Saturday, August 21

Who, What, When, Where, Why & How

New here? What can I say? It's been an interesting life. Note I didn't say successful (I'm not the best judge of that), I said interesting.
Forty years in television news, in markets as large as New York City and as small as Peoria. Some in "the business" will be able to guess my identity. For the rest: hey, it's about the story, not the story-teller.
What strikes me is that in living my "interesting" life I've rubbed up against a lot of...well...uh…interesting people and events. But it's always been as a bystander. Yes, greatness has brushed by me...while I was looking the other way. Had I been standing next to Abraham Zapruder in Dealey Plaza on November 22, 1963, I'd have been bent over tying my shoes when the Kennedy motorcade passed by. I'd have heard a loud noise (or two...or three?...or more???) and said, "Hey, what was that?" Then I would have wandered off in search of a chili dog. It's been a Forrest Gump-like life.
Oh, well. In the weeks and months ahead I'll share some of my "Remember When" stories. Over the years, people have said, "You oughta write a book." This is as close as I'm going to get. React...or don't. Post...or don't. Believe it...or not.
One final thought before we start. To read these mini-memoirs in the order in which they were written you have to scroll down to the bottom and read up. Backwards. Like my life! But some of them are date-specific, pegged to events at the time they were posted, and they come closest to making sense if you go with the flow. Hmmmmm, life too?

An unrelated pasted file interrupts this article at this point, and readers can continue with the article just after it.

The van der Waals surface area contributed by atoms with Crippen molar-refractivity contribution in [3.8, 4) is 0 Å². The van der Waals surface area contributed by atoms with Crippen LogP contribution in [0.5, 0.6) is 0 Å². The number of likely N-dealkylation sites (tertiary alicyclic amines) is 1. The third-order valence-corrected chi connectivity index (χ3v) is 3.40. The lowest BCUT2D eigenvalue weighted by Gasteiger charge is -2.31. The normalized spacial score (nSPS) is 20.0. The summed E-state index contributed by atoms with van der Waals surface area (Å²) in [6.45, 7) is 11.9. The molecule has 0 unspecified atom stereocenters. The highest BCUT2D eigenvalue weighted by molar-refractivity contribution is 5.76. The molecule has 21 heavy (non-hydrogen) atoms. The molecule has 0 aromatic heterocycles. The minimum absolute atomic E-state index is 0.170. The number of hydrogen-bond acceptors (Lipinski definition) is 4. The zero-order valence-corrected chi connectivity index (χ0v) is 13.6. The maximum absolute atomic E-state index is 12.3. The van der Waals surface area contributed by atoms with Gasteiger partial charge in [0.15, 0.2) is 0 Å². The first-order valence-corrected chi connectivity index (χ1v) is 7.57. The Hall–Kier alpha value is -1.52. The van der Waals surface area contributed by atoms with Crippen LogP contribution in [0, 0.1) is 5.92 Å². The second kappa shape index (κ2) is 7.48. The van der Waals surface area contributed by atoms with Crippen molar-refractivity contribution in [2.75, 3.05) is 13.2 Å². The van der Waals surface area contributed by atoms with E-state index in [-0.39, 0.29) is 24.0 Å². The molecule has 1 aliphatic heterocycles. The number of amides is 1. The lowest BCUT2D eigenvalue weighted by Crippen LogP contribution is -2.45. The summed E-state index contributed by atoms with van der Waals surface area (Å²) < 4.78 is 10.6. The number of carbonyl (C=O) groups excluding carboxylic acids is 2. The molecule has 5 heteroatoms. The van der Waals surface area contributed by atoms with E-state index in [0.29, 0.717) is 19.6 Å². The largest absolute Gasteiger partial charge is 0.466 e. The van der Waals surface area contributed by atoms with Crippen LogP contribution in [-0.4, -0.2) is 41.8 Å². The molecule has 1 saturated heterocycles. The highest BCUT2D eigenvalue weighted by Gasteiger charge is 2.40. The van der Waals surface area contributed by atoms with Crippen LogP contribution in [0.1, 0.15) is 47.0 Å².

OK, so I'm back! 
It's just that I'm having too much fun not to share it with you.

Yeah, I'm still in a money hole. I've been working the figures, and it looks like if I plan on living to 100 I'll have to work until I'm 101. Income pretty much equals outgo. Hey, have you tried the new All-Ramen-Noodle-All-The-Time diet. Yummy! And filling! 

You know, maybe I favor socialism after all!!!

But every weekday, for a few hours a day, I get to go hang out at WBOC-TV. What a treat! And what a station. I won't continue bragging about the place: you can see for yourself. Catch a newscast live at the web site, You'll be impressed.

And here's the best part. I get to do news again! Those of you who've sat in the ND's chair know what I'm talking about. It's something I was told when I left KDKA in Pittsburgh for my first news director's job 35 years ago. Larry Manne, the KDKA news director, told me: "Get it out of your head that you're going to be a newsman anymore. You're a businessman. The only reason you're going to know more about the news than that guy walking by on the street is that your business office happens to be three feet from a working newsroom."

For years and years I tried to prove him wrong: over the years with less and less success. As time went on I learned accounting, human relations, labor relations, conflict resolution, and on, and on, and on.

WBOC News Director John Dearing hired me to work with and coach the producers and reporters. Having taught broadcast news writing at three universities, I think I'm up to the task.

John also uses me as a sounding board and problem-solver. While not a manager by any stretch of the imagination, I often get to sit in when he and the news brass have planning sessions. I guess he realizes I've made just about every mistake there is to make, and by listening to me he'll know what to avoid!